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Leftovers & Links: Notre Dame and Marcus Freeman bucked absurd conventions in naming Tyler Buchner as starting QB

Pro Football Hall of Famer and Notre Dame alum Tim Brown joins Doug Smith and Will Lowery to discuss why he believe Marcus Freeman can have a tremendous impact on college football coaching styles

For all the praise Marcus Freeman has gotten for being a breath of fresh air at Notre Dame this offseason, perhaps the most underrated piece of appreciated change has been his approach to naming the starting Irish quarterback.

One week into preseason practices, Freeman named sophomore Tyler Buchner the starter, beating out junior Drew Pyne for the role. This had been long expected by nearly everyone around the program, but the announcement still lent some definitiveness to the offense. In Freeman’s mind, that was an advantage.

“There’s a little bit of that confidence in the offense in terms of knowing who’s the starting quarterback,” Freeman said Monday. “That’s why we named the starting quarterback when we felt like it was right. The earlier we can name it, the earlier you can build that confidence and that consistency amongst that offensive unit.”

Yet a handful of coaches refuse to do so every preseason. The two at the top of the list this year are at LSU and Cincinnati, but they are not alone. (Note: This should not be construed as a Brian Kelly criticism. He was just as quick last preseason naming Jack Coan as the Irish starter as Freeman was with Buchner this year.)

They insist the ambiguity of their depth chart will make life more difficult for their opponents. If anything, the public questioning may make life more difficult for themselves.

“[Buchner has] done a really good job these past couple of weeks of making good decisions, taking care of the football and making plays,” Freeman said. “He’s done a good job making plays.”

That may not have been the overwhelming case if Buchner was still worried Pyne might leapfrog him in these next few days while the public guessed about Notre Dame’s starting passer.

Freeman did not name either fifth-year safety as the starter alongside Northwestern transfer Brandon Joseph. Both DJ Brown and Houston Griffith will get some playing time there, but one has to start, simply enough. In depth chart terms, this becomes an “OR” listing, more a punchline than a useful distinction.

“I don’t know if we have it listed as ‘OR,’ but both of them played (last year) probably about the same amount,” Freeman said.

If pressured to guess, this space would give the nod to Brown because he may fit best alongside Joseph. The preseason All-American is known for his ballhawk penchant. The assignment-sound Brown may be a better complement to that risk-taking.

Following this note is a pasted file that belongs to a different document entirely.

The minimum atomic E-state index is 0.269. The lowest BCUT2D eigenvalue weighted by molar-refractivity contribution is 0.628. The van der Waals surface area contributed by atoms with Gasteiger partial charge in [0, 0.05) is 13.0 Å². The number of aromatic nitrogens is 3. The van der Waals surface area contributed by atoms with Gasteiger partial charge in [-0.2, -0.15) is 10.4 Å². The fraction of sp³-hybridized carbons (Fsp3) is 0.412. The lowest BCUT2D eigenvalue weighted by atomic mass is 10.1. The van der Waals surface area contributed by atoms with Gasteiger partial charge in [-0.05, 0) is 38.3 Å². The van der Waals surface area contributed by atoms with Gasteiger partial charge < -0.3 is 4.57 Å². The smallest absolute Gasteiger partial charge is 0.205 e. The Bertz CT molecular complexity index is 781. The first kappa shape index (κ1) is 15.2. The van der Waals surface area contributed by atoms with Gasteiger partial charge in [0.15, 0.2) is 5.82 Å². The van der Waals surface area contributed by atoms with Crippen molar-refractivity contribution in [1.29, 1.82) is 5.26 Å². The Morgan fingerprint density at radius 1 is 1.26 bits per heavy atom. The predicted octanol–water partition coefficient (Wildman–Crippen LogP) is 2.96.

But either way, the Irish will need both Brown and Griffith at No. 2 Ohio State on Saturday (7:30 ET; ABC). The same goes for the three established cornerbacks: senior Cam Hart, fifth-year TaRiq Bracy and junior Clarence Lewis. Their exact pecking order probably will not matter against what should be the best offense in the country this season.

“We believe that those three guys and the ability for those guys to rotate and stay fresh is important for us to try to keep up with some of these really good Ohio State receivers,” Freeman said. “... You want five corners, six corners nowadays with tempo offenses and with those guys running go routes. You look at that Ohio State receiver room, the depth of that room is as long as any.

“Those guys can rotate guys in and just take the top off the defense. We have to have the ability to rotate guys.”

Freeman specifically mentioned two freshmen cornerbacks that may rotate in, Jaden Mickey and Benjamin Morrison. He may “expect both of them to play for us on Saturday,” but significant exposure from either would be a bit of a surprise when factoring in the number of safeties with experience at cornerback, a listing that includes Joseph, Griffith and junior Ramon Henderson.

But just in case, let’s give Notre Dame fans a heads-up: Mickey is No. 21, standing just under 6-foot. Morrison is No. 20, a touch taller.

Some preseason consternation focused on Liufau’s limited snaps in August practices as he returns to game-action after suffering a dislocated ankle 53 weeks ago. In one instance, those limitations continued into a “mock game” this weekend, but in a way that pleased Freeman.

“It was a situation we’re working into games. I said, it’s an offensive drill and I want to put some things on film. Marist Liufau almost lost his mind, ‘Coach, I can’t compete for the ball?’” Freeman said. “That’s what you want. You want a bunch of coaches and a bunch of players that are so competitive that you have to pull them back.”

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